- Movement disorders: Tourette syndrome-beyond swearing and sex? [JOURNAL ARTICLE]
- Nat Rev Neurol 2013 Dec 3.
- A naturalistic comparison of the efficacy and safety of intramuscular olanzapine and intramuscular haloperidol in agitated elderly patients with schizophrenia. [JOURNAL ARTICLE]
- Ther Adv Psychopharmacol 2013 Dec; 3(6):314-321.
This study was a comparative investigation of the clinical efficacy and safety of intramuscular (IM) olanzapine and IM haloperidol in agitated elderly patients with schizophrenia at 2 hours postdose.The subjects were 23 inpatients who had been diagnosed with schizophrenia according to the Diagnostic and Statistical Manual of Mental Disorders (DSM-IV). Their clinical symptoms were assessed using Positive and Negative Syndrome Scale Excited Component (PANSS-EC), PANSS and Agitation Calmness Evaluation Scale (ACES), and their safety were assessed using the Abnormal Involuntary Movement Scale (AIMS), Barnes Akathisia Rating Scale (BARS), Drug-Induced Extrapyramidal Symptoms Scale (DIEPSS) and laboratory tests.The mean reduction from baseline on the PANSS-EC total score, the PANSS total score and the ACES score were significantly greater in the IM olanzapine injection group than in the IM haloperidol injection group. The mean changes from baseline on the AIMS score, the BARS score and the DIEPSS total score were significantly better in the IM olanzapine injection group than in the IM haloperidol injection group. No serious adverse events such as paralytic ileus, diabetic ketoacidosis, neuroleptic malignant syndrome or tardive dyskinesia occurred between the two groups.The results of this study suggest the possibility that agitated elderly patients may result in superior efficacy and safety after IM olanzapine without serious adverse events in comparison with IM haloperidol.
- Resting state functional connectivity of the ventral attention network in children with a history of depression or anxiety. [Journal Article]
- J Am Acad Child Adolesc Psychiatry 2013 Dec; 52(12):1326-1336.e5.
We examined whether depression and anxiety disorders in early childhood were associated with changes in resting state functional connectivity (RSFC) of the ventral attention network (VAN), and whether RSFC in the VAN was associated with alterations in attention specific to these disorders. Important clinical features of these illnesses, including changes in attention toward novel stimuli and changes in attention to stimuli of negative valence (threat/sad bias), indirectly implicate the VAN.We collected resting state functional magnetic resonance imaging data in children aged 8 to 12 years. Data were volume censored to reduce artifact from submillimeter movement, resulting in analyzable data from 30 children with a history of depression and/or anxiety and 42 children with no psychiatric history. We compared pairwise RSFC among the following VAN regions: right ventro-lateral prefrontal cortex (VLPFC), right posterior superior temporal gyrus (pSTG), and right ventral supramarginal gyrus (vSMG). We also collected measures of threat bias and current clinical symptoms.Children with a history of depression and/or anxiety had reduced RSFC among the regions of the VAN compared to children with no psychiatric history. The magnitude of VAN RSFC was correlated with measures of attention bias toward threat but not with current depressive, internalizing, or externalizing symptoms. No RSFC changes were detected between groups among homotopic left hemisphere regions.Disruption in the VAN may be an early feature of depression and anxiety disorders. VAN changes were associated with attention bias and clinical history but not with current symptoms of depression and anxiety.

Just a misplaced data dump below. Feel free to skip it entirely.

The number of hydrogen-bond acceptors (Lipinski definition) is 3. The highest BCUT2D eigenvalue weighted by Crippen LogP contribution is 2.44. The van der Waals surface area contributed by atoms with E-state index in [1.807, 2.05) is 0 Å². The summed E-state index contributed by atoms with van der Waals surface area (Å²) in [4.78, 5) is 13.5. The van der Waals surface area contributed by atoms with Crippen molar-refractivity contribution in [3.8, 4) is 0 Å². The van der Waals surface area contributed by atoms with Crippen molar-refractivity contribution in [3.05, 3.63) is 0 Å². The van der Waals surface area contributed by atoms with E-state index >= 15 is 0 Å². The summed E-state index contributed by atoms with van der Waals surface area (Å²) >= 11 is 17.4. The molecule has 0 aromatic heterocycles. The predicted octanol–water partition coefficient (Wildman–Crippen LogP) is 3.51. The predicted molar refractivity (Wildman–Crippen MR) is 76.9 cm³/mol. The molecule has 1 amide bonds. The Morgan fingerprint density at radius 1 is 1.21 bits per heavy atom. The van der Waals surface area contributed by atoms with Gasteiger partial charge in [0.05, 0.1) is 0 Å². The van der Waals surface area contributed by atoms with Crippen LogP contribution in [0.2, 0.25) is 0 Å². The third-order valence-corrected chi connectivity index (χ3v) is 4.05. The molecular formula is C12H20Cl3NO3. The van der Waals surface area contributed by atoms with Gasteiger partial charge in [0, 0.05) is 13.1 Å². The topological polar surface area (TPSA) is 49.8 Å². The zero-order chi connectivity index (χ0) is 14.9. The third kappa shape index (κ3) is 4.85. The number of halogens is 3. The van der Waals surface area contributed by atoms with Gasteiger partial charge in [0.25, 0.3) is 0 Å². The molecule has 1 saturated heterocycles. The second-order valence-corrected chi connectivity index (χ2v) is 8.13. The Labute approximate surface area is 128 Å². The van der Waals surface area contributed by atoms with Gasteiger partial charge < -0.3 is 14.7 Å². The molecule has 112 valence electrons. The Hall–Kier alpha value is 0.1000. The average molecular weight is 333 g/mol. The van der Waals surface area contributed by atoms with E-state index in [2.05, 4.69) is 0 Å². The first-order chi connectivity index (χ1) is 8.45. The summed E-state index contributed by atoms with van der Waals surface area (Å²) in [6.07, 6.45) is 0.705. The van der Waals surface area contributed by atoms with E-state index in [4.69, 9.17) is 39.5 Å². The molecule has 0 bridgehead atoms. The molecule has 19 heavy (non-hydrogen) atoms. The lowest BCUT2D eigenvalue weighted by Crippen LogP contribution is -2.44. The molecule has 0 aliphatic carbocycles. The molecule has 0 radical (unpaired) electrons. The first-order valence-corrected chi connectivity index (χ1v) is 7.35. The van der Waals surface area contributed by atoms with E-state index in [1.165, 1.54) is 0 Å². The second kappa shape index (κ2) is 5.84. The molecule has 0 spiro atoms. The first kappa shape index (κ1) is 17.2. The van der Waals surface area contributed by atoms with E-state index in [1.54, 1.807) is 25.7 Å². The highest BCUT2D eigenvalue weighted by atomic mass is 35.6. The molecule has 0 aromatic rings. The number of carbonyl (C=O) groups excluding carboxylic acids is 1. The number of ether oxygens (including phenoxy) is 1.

- Report on the 2nd International Consortium on Hallucination Research: Evolving Directions and Top-10 "hot spots" in Hallucination Research. [JOURNAL ARTICLE]
- Schizophr Bull 2013 Nov 26.
This article presents a report on the 2nd meeting of the International Consortium on Hallucination Research, held on September 12th and 13th 2013 at Durham University, UK. Twelve working groups involving specialists in each area presented their findings and sought to summarize the available knowledge, inconsistencies in the field, and ways to progress. The 12 working groups reported on the following domains of investigation: cortical organisation of hallucinations, nonclinical hallucinations, interdisciplinary approaches to phenomenology, culture and hallucinations, subtypes of auditory verbal hallucinations, a Psychotic Symptoms Rating Scale multisite study, visual hallucinations in the psychosis spectrum, hallucinations in children and adolescents, Research Domain Criteria behavioral constructs and hallucinations, new methods of assessment, psychological therapies, and the Hearing Voices Movement approach to understanding and working with voices. This report presents a summary of this meeting and outlines 10 hot spots for hallucination research, which include the in-depth examination of (1) the social determinants of hallucinations, (2) translation of basic neuroscience into targeted therapies, (3) different modalities of hallucination, (4) domain convergence in cross-diagnostic studies, (5) improved methods for assessing hallucinations in nonclinical samples, (6) using humanities and social science methodologies to recontextualize hallucinatory experiences, (7) developmental approaches to better understand hallucinations, (8) changing the memory or meaning of past trauma to help recovery, (9) hallucinations in the context of sleep and sleep disorders, and (10) subtypes of hallucinations in a therapeutic context.
- [Sleep disorders in older adults]. [English Abstract, Journal Article]
- Nihon Rinsho 2013 Oct; 71(10):1763-74.
Sleep is an essential physiological process with restorative functions. It is reported that the prevalence of chronic sleep-related complaints in older adults is over 50%, which is higher than that in younger adults. The etiology of sleep disorders in older adults is considered to be multifactorial, consisting of normal age-related changes(e.g., sleep fragmentation, earlier awakening, and decreased slow wave sleep), medical or psychiatric diseases (e.g., lifestyle-related diseases, dementia, delirium, and depression), primary age-related sleep disorders(e.g., sleep-related breathing disorders and periodic limb movement disorders), or a combination of these factors. Because sleep disorders in older adults may have implications for quality of life, it is crucial to distinguish normal age-related sleep changes from those originating from pathological processes. This mini-review discusses crucial points in the diagnosis and management of sleep disorders in older adults.